Gov. David Ige announced July 13, that Hawaiʻi is extending the mandatory 14-day quarantine for out-of-state travelers through August. Ige said that the move is in response to the rising number of COVID-19 cases in the U.S., particularly in western states like California, and the decrease in available testing supplies.
Ige also announced that there will be exemptions for out-of-state college students registered to attend school in Hawaiʻi in the fall, a program developed by Hawaii Pacific University, Chaminade University, and the University of Hawaiʻi, in preparation for their upcoming fall semesters.
The University of Hawaiʻi fall semester is scheduled to begin, Monday, August 24. The exemptions are still being finalized and will be announced later this week. The exemption only covers students, and not family members, and is only permitted on Oʻahu and Kauaʻi. At this time, no exemption will be available in the counties of Maui and Hawaiʻi Island.
The exemption for out-of-state students adopts elements of the state pre-travel program that was scheduled to go into effect on August 1, until the extension was announced. That includes the requirement of proof of a negative COVID-19 test, performed by a State-approved COVID-19 test taken within 72 hours of departure. The new exemptions will go further and are based around the concept of “university bubbles.”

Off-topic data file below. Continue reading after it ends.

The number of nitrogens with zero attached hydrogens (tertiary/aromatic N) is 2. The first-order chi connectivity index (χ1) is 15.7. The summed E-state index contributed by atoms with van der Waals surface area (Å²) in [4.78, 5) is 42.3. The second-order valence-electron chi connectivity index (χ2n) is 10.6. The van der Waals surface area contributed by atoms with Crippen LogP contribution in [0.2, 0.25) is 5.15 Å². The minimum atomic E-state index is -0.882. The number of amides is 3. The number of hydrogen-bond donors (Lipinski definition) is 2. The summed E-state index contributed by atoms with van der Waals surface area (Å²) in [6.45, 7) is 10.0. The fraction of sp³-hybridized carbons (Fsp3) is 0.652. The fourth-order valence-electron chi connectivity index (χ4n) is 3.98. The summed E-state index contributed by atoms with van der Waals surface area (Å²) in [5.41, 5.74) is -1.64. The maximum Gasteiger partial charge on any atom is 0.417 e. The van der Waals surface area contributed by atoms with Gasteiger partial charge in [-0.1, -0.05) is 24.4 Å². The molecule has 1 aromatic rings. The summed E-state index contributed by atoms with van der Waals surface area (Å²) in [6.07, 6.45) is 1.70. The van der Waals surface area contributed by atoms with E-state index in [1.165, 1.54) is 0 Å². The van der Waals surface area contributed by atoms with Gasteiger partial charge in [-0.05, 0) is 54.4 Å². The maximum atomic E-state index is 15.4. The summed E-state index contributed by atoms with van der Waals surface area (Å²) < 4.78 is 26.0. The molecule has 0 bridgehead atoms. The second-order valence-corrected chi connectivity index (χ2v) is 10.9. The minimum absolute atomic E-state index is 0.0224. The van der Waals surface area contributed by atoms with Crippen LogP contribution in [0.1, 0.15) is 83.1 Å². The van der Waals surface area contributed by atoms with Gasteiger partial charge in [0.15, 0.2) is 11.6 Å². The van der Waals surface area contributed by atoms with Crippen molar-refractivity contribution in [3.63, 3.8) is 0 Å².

“The notion is that a student, with a negative test result, instead of being in a full lockdown quarantine for 14 days, would be in what we are referring to as a modified bubble quarantine,” said UH President David Lassner at the governor’s announcement. “With that negative test, they would be allowed to attend university activities only. Other than that, they would remain in their place of residence for the 14-day period.”
Lassner said the modified bubble quarantines have additional requirements.
“A key aspect of the program is that we will be required to do daily health checks of each and every one of our students participating in the program,” he said.
The exemptions will also include guidelines for students who are unable to get tested before they arrive; these students will need to be tested within a couple of days after they arrive. Again, the students would be required to quarantine for 14 days or they can transition to a modified bubble quarantine once they receive a negative test result. Lassner thanked Ige, the Department of Health, the State Attorney General’s Office and the county mayors for their support and assistance.
“We literally bring thousands of students to Hawaiʻi to participate in higher education. We have a much closer relationship than with typical visitors to Hawaiʻi who arrive and pretty much go off on their own,” added Lassner. “All of the Hawaiʻi colleges and universities are committed to offering the best possible educational experience for our students, while protecting the health and safety of all students, faculty, and other employees.”